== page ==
The executive director of the National Duckpin Bowling Congress said in 2016 that there were 41 congress-certified duckpin bowling alleys, down from nearly 450 in 1963. In comparison, there were about 4,000 ten-pin centers in 2018. The Baltimore Sun reported in 2017 that the number of professional duckpin bowlers is down by more than 90 percent.
In 1982, the Women's National Duckpin Association (WNDA) was formed, conducting tournaments for women to compete professionally, with Ladies Professional Duckpin Tournament (LPDT) events extending back at least as early as 1974.
Accomplishments and record scoresEdit
|No. Games in Set||Bowler's Name
|Score||Avg Score / Game||Year||Bowler's Name
|Score||Avg Score / Game||Year|
|1||Pete Signore Jr.||279||279||1992||Carole Gittings||265||265||1973|
|3||Jeff Pyles||655||218||1978||Diane Jasper||586||195||1988|
|4||Nappy Ranazzo||758||189||1994||Amy Bisson||741||185||2005|
|5||William Schwartz||988||197||1988||Amy Bisson Sykes||882||176||2016|
|6||James E. Deviers||1116||186||1984||Jill Manns||1017||169||2013|
|Season||Jeff Pyles||164.47||164.47||1982-83||Amy Bisson||155.08||155.08||2005-06|
In 1999, Sports Illustrated named Elizabeth "Toots" Barger among the fifty top Maryland athletes of all time, Barger having claimed thirteen NDBC No. 1 rankings for having the highest female duckpinner average. Barger won nine world championships, and, in 1961, became the second woman to be inducted into the Maryland Athletic Hall of Fame.
Rubber band duckpinsEdit
In 1905 a variant called rubber band duckpins was introduced in the Pittsburgh, Pennsylvania area by William Wuerthele, in which the pins are circled with hard rubber bands to increase action and scoring.[clarification needed] Wuerthele observed bowlers wasting their third ball as well as flying pins injuring pin boys, so, according to a defunct publication called The Ducks, Wuerthele added the rubber band to increase scoring.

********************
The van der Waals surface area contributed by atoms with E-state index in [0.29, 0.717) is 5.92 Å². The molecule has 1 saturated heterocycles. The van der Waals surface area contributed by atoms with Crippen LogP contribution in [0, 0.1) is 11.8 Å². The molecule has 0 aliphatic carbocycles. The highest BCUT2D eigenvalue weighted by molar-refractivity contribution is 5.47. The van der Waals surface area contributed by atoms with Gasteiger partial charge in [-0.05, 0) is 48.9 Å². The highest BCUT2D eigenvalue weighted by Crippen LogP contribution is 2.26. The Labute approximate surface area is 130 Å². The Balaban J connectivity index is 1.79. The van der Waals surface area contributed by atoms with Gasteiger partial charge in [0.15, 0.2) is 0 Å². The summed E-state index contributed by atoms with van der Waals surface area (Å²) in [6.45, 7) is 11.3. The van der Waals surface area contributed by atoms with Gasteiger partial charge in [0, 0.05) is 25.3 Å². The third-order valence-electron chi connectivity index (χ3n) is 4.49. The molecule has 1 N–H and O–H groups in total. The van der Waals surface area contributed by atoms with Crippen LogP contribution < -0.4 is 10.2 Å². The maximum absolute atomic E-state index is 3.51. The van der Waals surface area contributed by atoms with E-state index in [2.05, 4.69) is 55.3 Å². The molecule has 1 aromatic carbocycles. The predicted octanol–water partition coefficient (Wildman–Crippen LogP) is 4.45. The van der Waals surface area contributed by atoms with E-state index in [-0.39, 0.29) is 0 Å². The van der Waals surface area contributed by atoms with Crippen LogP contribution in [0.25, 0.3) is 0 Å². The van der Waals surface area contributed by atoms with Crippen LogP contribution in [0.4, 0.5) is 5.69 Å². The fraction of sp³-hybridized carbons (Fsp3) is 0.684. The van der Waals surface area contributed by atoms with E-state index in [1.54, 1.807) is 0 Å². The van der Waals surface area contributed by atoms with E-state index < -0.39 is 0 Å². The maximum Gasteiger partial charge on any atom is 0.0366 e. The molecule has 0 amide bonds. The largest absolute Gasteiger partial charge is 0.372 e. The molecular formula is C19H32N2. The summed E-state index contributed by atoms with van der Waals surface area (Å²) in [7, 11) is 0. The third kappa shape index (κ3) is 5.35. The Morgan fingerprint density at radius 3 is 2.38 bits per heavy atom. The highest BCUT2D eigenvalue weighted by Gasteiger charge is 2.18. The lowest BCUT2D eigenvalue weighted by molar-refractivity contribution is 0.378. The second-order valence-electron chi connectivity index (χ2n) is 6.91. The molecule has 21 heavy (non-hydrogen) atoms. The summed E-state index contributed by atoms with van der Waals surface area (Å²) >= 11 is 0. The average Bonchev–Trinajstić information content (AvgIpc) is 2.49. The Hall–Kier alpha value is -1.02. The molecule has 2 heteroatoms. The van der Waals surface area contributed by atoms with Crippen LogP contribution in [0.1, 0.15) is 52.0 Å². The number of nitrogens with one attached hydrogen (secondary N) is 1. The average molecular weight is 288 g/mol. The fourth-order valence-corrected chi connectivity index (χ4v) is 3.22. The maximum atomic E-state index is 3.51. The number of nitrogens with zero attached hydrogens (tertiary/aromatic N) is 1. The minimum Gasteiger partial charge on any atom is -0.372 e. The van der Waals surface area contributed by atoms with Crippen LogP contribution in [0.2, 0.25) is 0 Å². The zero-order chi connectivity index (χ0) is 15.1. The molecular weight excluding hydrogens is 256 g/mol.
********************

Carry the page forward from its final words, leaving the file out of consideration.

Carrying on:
The American Duckpin Congress was formed in the 1920s to govern the game of rubber band duckpins. The organization later became the American Rubber Band Duckpin Bowling Congress in 1945 and became an affiliate of the National Duckpin Bowling Congress. The rubber band game is now almost extinct, with most of the lanes located in private clubs, though there is one alley in the U.S. still open to the public in Glassport, Pennsylvania.
There have been perfect games bowled in rubber band duckpin, including the largest duckpin prize ever won on television, C$50,000 in 1994. Since it is easier to knock down pins in rubber band duckpin, its rules are identical to those of ten-pin bowling.
In mini duckpins, the lane is shorter than a standard duckpin lane, and the width of the lane is not standard. While there has never been a sanctioned perfect game in regulation duckpin bowling, 300 games are said to be relatively common in mini duckpin play.
Compared to ten-pin bowlingEdit
The USBC reported that there were 55,266 certified 300 games in ten-pin bowling in the 2013-14 season alone, but there has never been a certified 300 game in duckpin bowling. A Connecticut man named Pete Signore Jr. came closest with a 279 game in 1992.
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- U.S. Patent 1,114,078, Stanley, Richard E., "Bowling Pin", issued June 22, 1915
-  Historical Dictionary of Bowling (2014) by John Grasso and Eric R. Harman
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- The Ducks Magazine, October 1928, Pittsburgh Pennsylvania